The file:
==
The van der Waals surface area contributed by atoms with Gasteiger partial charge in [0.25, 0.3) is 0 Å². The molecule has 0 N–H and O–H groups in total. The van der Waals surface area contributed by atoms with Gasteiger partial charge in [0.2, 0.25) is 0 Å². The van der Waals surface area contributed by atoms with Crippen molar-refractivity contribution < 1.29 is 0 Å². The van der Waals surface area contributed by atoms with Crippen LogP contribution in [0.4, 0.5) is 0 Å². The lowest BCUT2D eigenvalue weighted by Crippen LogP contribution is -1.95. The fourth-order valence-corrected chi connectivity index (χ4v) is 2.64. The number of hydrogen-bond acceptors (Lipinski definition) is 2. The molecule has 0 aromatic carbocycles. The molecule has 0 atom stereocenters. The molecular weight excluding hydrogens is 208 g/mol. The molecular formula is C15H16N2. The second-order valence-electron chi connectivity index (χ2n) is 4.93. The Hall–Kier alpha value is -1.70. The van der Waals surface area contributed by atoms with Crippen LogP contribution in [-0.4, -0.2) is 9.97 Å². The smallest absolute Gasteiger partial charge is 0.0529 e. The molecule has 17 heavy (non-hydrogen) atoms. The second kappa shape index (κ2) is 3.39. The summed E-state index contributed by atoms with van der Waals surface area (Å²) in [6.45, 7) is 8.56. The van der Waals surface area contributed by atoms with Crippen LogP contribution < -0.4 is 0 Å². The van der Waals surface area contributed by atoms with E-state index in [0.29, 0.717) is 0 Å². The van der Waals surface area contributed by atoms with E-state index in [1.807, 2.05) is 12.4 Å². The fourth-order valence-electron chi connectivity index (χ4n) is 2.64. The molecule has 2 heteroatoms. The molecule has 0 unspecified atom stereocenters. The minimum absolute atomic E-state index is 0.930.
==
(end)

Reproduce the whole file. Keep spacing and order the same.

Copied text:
The van der Waals surface area contributed by atoms with Gasteiger partial charge in [0.25, 0.3) is 0 Å². The molecule has 0 N–H and O–H groups in total. The van der Waals surface area contributed by atoms with Gasteiger partial charge in [0.2, 0.25) is 0 Å². The van der Waals surface area contributed by atoms with Crippen molar-refractivity contribution < 1.29 is 0 Å². The van der Waals surface area contributed by atoms with Crippen LogP contribution in [0.4, 0.5) is 0 Å². The lowest BCUT2D eigenvalue weighted by Crippen LogP contribution is -1.95. The fourth-order valence-corrected chi connectivity index (χ4v) is 2.64. The number of hydrogen-bond acceptors (Lipinski definition) is 2. The molecule has 0 aromatic carbocycles. The molecule has 0 atom stereocenters. The molecular weight excluding hydrogens is 208 g/mol. The molecular formula is C15H16N2. The second-order valence-electron chi connectivity index (χ2n) is 4.93. The Hall–Kier alpha value is -1.70. The van der Waals surface area contributed by atoms with Crippen LogP contribution in [-0.4, -0.2) is 9.97 Å². The smallest absolute Gasteiger partial charge is 0.0529 e. The molecule has 17 heavy (non-hydrogen) atoms. The second kappa shape index (κ2) is 3.39. The summed E-state index contributed by atoms with van der Waals surface area (Å²) in [6.45, 7) is 8.56. The van der Waals surface area contributed by atoms with Crippen LogP contribution < -0.4 is 0 Å². The van der Waals surface area contributed by atoms with E-state index in [0.29, 0.717) is 0 Å². The van der Waals surface area contributed by atoms with E-state index in [1.807, 2.05) is 12.4 Å². The fourth-order valence-electron chi connectivity index (χ4n) is 2.64. The molecule has 2 heteroatoms. The molecule has 0 unspecified atom stereocenters. The minimum absolute atomic E-state index is 0.930.